When is reporting required? Starting in 2016, any employer identified as an “applicable large employer” under the Affordable Care Act (defined as an employer with fifty or more full-time or full-time equivalent employees) will be required to submit forms to the Internal Revenue Service. These forms outline the insurance coverage available to employees and will allow the IRS to determine if the employer owes a payment pursuant to the employer shared responsibility provisions of the Affordable Care Act. These reporting requirements were optional in 2015 (for insurance coverage offered in 2014), but are mandatory in 2016 (for insurance coverage offered in 2015).
What are the reporting requirements? An applicable large employer must file a Form 1095-C (instructions here) with the IRS for each full-time employee no later than February 29, 2016, if filing by paper (which is allowed for non-large employers) or March 31, 2016, if filing electronically (which is required for large employers). This form is completed and filed for each full-time employee regardless of whether the employee was offered coverage and whether the employee took coverage under the employer’s plan. The employer is also required to provide each employee with the completed Form 1095-C no later than February 1, 2016 (because the deadline, January 31, 2016, is a Sunday). The employer must also file one Form 1094-C with the IRS for the transmission of all of its 1095-C forms. The employee does not receive a copy of the 1094-C form.
An applicable large employer that is self-funded must also complete Part III on Form 1095-C, which provides the IRS with information that an insurance provider in a fully funded plan would normally provide (i.e., information regarding minimum essential coverage). If an employer that is not an applicable large employer (and isn’t subject to the employer shared responsibility requirements) has a self-funded plan, and therefore provides minimum essential coverage to its employees, that employer is required to file Forms 1094-B and 1095-B (instructions here) with the IRS.
Below is an overview of the necessary IRS forms for various types of employers:
How does cash-in-lieu of benefits affect reporting? One question that has been frequently asked is the manner in which an employer must report benefits paid pursuant to a Section 125 plan, specifically a plan that provides cash in lieu of insurance benefits. Consistent with IRS regulations released in November of 2014 regarding the individual mandate, an employer who provides an employee the option of cash in lieu of benefits must add the cash payment received by the employee to the employee’s share of the cost of the lowest premium single-only insurance plan to determine if the benefit offered is affordable.There is some relief from penalties for incorrect reporting. The IRS has stated that it will not impose penalties for 2015 returns and statements filed and furnished in 2016 for reporting entities, including employers, that can show that they have made good faith efforts to comply with the information reporting requirements.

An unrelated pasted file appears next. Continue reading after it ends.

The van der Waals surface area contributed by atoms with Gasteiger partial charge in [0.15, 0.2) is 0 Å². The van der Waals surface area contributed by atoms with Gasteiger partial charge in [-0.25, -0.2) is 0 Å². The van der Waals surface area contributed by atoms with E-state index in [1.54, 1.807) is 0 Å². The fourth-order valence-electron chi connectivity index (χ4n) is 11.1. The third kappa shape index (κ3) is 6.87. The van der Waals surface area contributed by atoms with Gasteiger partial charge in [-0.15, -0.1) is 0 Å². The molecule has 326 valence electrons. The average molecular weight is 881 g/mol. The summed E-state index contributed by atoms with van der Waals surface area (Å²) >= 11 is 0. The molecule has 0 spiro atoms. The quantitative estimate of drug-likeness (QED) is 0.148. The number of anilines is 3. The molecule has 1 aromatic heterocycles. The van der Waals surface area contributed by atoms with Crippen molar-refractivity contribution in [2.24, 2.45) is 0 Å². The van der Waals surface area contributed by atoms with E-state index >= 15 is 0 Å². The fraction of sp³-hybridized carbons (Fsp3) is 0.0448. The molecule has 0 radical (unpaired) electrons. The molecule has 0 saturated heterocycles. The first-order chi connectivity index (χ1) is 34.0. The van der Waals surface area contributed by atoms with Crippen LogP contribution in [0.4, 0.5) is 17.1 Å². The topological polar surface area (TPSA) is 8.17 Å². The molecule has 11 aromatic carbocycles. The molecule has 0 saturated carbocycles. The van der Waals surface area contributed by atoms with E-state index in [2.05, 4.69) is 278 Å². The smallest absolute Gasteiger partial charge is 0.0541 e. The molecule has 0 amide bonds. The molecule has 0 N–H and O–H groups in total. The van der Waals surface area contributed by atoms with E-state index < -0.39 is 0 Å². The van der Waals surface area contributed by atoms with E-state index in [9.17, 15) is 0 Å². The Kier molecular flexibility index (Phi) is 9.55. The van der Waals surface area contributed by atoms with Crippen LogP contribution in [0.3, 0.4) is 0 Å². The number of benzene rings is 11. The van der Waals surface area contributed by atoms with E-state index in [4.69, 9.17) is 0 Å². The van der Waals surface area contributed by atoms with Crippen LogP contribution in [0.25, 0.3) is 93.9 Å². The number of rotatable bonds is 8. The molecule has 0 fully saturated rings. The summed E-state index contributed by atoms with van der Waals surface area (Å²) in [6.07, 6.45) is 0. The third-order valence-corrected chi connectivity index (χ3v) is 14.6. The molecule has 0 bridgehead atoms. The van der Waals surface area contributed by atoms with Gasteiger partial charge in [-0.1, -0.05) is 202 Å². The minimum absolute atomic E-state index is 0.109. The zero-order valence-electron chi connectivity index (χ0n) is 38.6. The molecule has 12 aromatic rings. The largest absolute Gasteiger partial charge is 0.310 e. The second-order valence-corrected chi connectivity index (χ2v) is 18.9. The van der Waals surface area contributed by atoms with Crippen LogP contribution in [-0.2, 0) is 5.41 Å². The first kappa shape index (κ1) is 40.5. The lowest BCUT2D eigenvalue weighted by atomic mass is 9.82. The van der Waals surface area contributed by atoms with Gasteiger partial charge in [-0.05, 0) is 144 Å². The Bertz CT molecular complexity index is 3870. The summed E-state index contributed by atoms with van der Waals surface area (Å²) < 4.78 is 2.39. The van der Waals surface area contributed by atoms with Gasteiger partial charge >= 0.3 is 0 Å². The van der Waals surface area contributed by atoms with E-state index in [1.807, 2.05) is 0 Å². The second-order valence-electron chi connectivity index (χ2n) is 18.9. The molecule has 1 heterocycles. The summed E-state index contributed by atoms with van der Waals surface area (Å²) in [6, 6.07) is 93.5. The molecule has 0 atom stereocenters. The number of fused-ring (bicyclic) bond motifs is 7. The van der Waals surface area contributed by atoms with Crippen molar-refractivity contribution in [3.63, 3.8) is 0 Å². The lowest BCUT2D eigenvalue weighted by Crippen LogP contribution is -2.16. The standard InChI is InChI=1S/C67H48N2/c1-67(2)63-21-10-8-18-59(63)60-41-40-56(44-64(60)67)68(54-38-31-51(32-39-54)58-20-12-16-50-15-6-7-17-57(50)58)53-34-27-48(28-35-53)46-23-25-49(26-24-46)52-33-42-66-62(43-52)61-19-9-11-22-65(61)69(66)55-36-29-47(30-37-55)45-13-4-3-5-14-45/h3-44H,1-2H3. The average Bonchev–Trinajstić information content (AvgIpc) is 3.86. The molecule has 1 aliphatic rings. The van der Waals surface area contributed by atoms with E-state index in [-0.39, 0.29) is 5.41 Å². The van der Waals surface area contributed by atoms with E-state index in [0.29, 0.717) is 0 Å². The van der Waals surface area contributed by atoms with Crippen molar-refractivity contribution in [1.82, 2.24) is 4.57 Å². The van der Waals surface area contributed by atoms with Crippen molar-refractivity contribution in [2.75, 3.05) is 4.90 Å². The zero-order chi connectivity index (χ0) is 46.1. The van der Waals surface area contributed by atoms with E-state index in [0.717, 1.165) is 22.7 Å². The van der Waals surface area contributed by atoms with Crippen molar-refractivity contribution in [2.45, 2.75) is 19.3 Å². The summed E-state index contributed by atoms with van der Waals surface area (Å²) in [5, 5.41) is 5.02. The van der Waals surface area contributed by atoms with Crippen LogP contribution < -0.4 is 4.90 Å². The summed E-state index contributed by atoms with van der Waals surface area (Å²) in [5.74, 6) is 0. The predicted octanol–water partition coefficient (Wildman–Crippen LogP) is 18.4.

As an example, an employer provides an employee with health insurance coverage that costs the employee $75 per month. The employer also provides the employee a cash stipend of $300 per month, but only if the employee opts not to enroll in the employer’s coverage. When the employer is calculating the employee’s cost of health insurance coverage for reporting purposes, the total employee cost is $375 per month (the $75 actual cost of insurance PLUS the $300 lost cash opportunity cost). This is the figure that would be reflected on IRS Form 1095-C, and could signal that an employer shared responsibility payment may be due because the coverage is not affordable. Whether an employer will have to make such a payment will depend upon whether the employee to whom coverage was not affordable receives a subsidy to purchase insurance coverage on the Exchange.
If you have questions regarding the Affordable Care Act’s reporting requirements, please contact Emily K. Ellingson at Lynch Dallas, P.C. at email@example.com or 319-365-9101.